This essay by Robert Epstein is a solid pointer at an important blind spot in our understanding of our brains.
We’re humans, not robots. Of course. Of course.
We don’t “process data.” Of course. We don’t have modems, we don’t process data. We experience.
A bigger message here is that the “fish-in-water” principle is really strong. It’s hard to begin to know what we don’t know. That means that we tend to become blind to our context over time, whatever the field or the context.
A large part of our current context is that of circuits and data pipes. It’s easiest to form all our solutions (and metaphors) from the closest current context – in this case, we might come up with answers using the wrong metaphor. In explaining ourselves to ourselves, have we become too reliant on the current narrative of technology to explain our unknowns?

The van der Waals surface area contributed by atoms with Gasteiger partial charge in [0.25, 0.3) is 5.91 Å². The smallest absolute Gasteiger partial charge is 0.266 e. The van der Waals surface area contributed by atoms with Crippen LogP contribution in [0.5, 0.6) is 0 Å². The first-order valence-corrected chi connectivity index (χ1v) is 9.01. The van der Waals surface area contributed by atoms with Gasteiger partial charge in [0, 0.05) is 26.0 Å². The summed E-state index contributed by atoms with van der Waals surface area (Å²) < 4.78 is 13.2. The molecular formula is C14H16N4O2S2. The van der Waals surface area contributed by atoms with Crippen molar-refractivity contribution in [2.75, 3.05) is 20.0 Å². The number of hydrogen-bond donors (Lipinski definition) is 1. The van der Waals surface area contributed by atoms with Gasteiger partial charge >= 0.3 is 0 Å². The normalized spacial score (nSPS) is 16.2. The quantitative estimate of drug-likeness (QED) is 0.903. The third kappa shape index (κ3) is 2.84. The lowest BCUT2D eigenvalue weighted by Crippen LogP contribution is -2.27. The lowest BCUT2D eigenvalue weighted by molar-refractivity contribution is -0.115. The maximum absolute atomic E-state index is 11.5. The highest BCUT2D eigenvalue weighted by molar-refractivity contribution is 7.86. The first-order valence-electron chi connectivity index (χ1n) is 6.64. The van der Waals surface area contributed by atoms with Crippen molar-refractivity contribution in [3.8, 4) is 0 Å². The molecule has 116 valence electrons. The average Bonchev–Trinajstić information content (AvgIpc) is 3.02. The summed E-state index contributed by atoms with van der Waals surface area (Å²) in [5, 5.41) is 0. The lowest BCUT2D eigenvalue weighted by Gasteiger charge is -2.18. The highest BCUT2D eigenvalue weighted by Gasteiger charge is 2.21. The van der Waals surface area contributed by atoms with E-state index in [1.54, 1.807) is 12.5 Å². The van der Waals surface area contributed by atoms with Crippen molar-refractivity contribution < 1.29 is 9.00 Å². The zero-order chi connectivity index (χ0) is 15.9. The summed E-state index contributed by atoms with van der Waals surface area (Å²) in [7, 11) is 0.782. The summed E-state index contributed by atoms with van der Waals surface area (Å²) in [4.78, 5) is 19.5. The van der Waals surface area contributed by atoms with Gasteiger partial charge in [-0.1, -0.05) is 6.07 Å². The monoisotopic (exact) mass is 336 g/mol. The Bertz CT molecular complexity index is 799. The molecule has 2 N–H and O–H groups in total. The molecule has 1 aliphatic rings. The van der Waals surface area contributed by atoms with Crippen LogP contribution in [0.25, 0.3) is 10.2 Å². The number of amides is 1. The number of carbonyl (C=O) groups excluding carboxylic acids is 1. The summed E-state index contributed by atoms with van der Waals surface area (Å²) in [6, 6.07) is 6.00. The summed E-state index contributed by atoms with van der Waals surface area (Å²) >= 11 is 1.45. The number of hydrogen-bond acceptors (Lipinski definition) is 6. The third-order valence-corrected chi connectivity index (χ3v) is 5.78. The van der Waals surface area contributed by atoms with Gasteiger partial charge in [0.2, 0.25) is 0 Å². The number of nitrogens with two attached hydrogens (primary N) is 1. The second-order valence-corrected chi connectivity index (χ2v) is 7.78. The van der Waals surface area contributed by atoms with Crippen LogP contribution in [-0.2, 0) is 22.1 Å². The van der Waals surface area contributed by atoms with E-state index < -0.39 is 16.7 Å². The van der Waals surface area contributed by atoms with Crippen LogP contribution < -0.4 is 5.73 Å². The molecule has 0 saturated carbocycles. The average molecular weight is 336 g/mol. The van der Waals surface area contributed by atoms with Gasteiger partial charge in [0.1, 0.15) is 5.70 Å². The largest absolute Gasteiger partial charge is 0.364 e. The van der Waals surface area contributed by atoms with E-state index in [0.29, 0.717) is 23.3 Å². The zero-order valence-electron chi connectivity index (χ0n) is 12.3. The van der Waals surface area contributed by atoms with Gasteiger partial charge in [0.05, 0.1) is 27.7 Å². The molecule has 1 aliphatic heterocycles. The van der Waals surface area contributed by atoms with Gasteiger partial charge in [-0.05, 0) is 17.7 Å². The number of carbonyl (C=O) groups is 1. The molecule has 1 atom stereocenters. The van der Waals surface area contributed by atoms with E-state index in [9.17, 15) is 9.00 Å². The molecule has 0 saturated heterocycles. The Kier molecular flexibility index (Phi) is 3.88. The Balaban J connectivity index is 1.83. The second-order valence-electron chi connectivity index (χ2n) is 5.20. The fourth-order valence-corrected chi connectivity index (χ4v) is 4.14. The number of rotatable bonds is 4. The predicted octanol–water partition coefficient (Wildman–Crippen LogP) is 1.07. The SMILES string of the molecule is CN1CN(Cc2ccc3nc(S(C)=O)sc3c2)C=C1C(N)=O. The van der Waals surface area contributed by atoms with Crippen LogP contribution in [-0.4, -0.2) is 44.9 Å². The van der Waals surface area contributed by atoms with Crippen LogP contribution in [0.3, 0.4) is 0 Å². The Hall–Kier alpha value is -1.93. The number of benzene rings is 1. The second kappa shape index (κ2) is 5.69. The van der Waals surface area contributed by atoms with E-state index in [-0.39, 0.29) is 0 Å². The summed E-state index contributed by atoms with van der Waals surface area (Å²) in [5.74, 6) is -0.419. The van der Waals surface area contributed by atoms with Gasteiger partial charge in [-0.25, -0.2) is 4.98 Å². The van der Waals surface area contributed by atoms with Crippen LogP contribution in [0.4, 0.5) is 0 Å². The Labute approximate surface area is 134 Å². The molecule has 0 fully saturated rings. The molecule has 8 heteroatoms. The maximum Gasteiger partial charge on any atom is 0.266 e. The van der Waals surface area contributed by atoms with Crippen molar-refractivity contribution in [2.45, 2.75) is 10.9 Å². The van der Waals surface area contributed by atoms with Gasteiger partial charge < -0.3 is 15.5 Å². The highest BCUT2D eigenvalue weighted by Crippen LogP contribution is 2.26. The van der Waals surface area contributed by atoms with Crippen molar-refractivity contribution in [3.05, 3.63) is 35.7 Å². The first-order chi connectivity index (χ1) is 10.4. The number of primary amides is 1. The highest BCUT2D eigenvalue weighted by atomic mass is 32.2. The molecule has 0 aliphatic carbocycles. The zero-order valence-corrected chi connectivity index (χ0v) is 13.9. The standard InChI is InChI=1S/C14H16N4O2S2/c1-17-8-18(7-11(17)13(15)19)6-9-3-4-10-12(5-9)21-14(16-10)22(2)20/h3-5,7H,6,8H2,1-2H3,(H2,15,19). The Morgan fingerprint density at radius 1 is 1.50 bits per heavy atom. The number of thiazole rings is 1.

One of the less obvious connections here is the upcoming quantum computing paradigm: quantum computers are just machines that solve problems. Machines, Canadian Justin Trudeau explained, which don’t expect binary data and don’t give you only yes/no answers. They experience data as a set of probabilities, and internalize the answer in that same language.
Language is our main tool to understand the world. We share our experiences of reality to each other through words. When the metaphors and language we use to describe the universe start to shift, is it because our understanding has changed? Or does it cause our understanding to change?